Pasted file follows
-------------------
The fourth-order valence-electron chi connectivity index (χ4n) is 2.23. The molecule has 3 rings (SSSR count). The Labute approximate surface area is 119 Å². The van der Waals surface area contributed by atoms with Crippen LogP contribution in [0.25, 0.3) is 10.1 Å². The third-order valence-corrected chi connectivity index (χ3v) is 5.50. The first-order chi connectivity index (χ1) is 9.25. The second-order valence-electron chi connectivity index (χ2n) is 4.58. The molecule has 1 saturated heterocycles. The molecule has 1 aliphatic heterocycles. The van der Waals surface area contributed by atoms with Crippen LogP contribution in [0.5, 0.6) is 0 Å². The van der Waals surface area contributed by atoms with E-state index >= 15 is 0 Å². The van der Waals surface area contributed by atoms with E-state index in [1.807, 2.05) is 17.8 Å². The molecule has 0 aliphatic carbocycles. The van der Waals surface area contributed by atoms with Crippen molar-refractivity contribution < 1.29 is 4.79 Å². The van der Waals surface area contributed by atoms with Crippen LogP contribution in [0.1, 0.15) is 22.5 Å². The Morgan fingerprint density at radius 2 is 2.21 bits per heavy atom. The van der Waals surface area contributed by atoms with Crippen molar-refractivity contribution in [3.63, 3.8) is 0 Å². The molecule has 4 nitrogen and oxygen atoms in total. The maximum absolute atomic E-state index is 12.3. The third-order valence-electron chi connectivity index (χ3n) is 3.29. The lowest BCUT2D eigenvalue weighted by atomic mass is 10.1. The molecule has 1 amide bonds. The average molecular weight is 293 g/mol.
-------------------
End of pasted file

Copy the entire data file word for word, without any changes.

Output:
The fourth-order valence-electron chi connectivity index (χ4n) is 2.23. The molecule has 3 rings (SSSR count). The Labute approximate surface area is 119 Å². The van der Waals surface area contributed by atoms with Crippen LogP contribution in [0.25, 0.3) is 10.1 Å². The third-order valence-corrected chi connectivity index (χ3v) is 5.50. The first-order chi connectivity index (χ1) is 9.25. The second-order valence-electron chi connectivity index (χ2n) is 4.58. The molecule has 1 saturated heterocycles. The molecule has 1 aliphatic heterocycles. The van der Waals surface area contributed by atoms with Crippen LogP contribution in [0.5, 0.6) is 0 Å². The van der Waals surface area contributed by atoms with E-state index >= 15 is 0 Å². The van der Waals surface area contributed by atoms with E-state index in [1.807, 2.05) is 17.8 Å². The molecule has 0 aliphatic carbocycles. The van der Waals surface area contributed by atoms with Crippen molar-refractivity contribution < 1.29 is 4.79 Å². The van der Waals surface area contributed by atoms with Crippen LogP contribution in [0.1, 0.15) is 22.5 Å². The Morgan fingerprint density at radius 2 is 2.21 bits per heavy atom. The van der Waals surface area contributed by atoms with Crippen molar-refractivity contribution in [3.63, 3.8) is 0 Å². The molecule has 4 nitrogen and oxygen atoms in total. The maximum absolute atomic E-state index is 12.3. The third-order valence-electron chi connectivity index (χ3n) is 3.29. The lowest BCUT2D eigenvalue weighted by atomic mass is 10.1. The molecule has 1 amide bonds. The average molecular weight is 293 g/mol.